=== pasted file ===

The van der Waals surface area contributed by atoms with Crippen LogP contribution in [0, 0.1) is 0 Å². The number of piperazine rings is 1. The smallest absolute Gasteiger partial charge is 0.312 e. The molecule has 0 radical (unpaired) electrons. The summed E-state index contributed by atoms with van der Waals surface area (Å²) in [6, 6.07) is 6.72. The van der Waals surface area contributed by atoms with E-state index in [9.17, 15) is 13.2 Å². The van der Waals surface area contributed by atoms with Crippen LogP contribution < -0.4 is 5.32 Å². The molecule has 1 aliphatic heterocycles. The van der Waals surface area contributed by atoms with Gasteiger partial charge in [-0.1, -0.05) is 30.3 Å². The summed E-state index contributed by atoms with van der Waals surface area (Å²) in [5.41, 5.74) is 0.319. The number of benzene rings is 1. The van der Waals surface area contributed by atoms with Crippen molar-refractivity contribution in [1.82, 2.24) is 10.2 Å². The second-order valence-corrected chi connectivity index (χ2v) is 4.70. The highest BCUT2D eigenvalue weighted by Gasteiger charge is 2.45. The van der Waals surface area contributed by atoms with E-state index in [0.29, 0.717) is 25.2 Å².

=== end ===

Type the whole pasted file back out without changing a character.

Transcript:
The van der Waals surface area contributed by atoms with Crippen LogP contribution in [0, 0.1) is 0 Å². The number of piperazine rings is 1. The smallest absolute Gasteiger partial charge is 0.312 e. The molecule has 0 radical (unpaired) electrons. The summed E-state index contributed by atoms with van der Waals surface area (Å²) in [6, 6.07) is 6.72. The van der Waals surface area contributed by atoms with E-state index in [9.17, 15) is 13.2 Å². The van der Waals surface area contributed by atoms with Crippen LogP contribution < -0.4 is 5.32 Å². The molecule has 1 aliphatic heterocycles. The van der Waals surface area contributed by atoms with Gasteiger partial charge in [-0.1, -0.05) is 30.3 Å². The summed E-state index contributed by atoms with van der Waals surface area (Å²) in [5.41, 5.74) is 0.319. The number of benzene rings is 1. The van der Waals surface area contributed by atoms with Crippen molar-refractivity contribution in [1.82, 2.24) is 10.2 Å². The second-order valence-corrected chi connectivity index (χ2v) is 4.70. The highest BCUT2D eigenvalue weighted by Gasteiger charge is 2.45. The van der Waals surface area contributed by atoms with E-state index in [0.29, 0.717) is 25.2 Å².